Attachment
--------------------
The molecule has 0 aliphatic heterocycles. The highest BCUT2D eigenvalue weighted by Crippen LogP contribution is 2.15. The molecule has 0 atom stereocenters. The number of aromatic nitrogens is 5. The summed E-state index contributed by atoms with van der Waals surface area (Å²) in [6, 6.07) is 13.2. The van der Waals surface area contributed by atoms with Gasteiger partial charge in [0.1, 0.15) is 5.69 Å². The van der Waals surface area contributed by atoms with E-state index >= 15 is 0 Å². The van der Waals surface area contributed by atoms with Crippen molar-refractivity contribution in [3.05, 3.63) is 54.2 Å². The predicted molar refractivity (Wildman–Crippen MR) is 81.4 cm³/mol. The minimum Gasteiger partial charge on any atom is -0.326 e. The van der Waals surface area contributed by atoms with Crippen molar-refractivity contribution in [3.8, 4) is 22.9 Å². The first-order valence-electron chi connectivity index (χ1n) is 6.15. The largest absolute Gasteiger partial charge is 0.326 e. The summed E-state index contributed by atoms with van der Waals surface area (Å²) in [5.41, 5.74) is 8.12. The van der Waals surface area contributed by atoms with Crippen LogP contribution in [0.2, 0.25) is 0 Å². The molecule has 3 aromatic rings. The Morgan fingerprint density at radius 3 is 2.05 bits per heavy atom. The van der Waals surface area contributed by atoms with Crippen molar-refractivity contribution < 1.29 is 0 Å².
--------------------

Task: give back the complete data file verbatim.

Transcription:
The molecule has 0 aliphatic heterocycles. The highest BCUT2D eigenvalue weighted by Crippen LogP contribution is 2.15. The molecule has 0 atom stereocenters. The number of aromatic nitrogens is 5. The summed E-state index contributed by atoms with van der Waals surface area (Å²) in [6, 6.07) is 13.2. The van der Waals surface area contributed by atoms with Gasteiger partial charge in [0.1, 0.15) is 5.69 Å². The van der Waals surface area contributed by atoms with E-state index >= 15 is 0 Å². The van der Waals surface area contributed by atoms with Crippen molar-refractivity contribution in [3.05, 3.63) is 54.2 Å². The predicted molar refractivity (Wildman–Crippen MR) is 81.4 cm³/mol. The minimum Gasteiger partial charge on any atom is -0.326 e. The van der Waals surface area contributed by atoms with Crippen molar-refractivity contribution in [3.8, 4) is 22.9 Å². The first-order valence-electron chi connectivity index (χ1n) is 6.15. The largest absolute Gasteiger partial charge is 0.326 e. The summed E-state index contributed by atoms with van der Waals surface area (Å²) in [5.41, 5.74) is 8.12. The van der Waals surface area contributed by atoms with Crippen LogP contribution in [0.2, 0.25) is 0 Å². The molecule has 3 aromatic rings. The Morgan fingerprint density at radius 3 is 2.05 bits per heavy atom. The van der Waals surface area contributed by atoms with Crippen molar-refractivity contribution < 1.29 is 0 Å².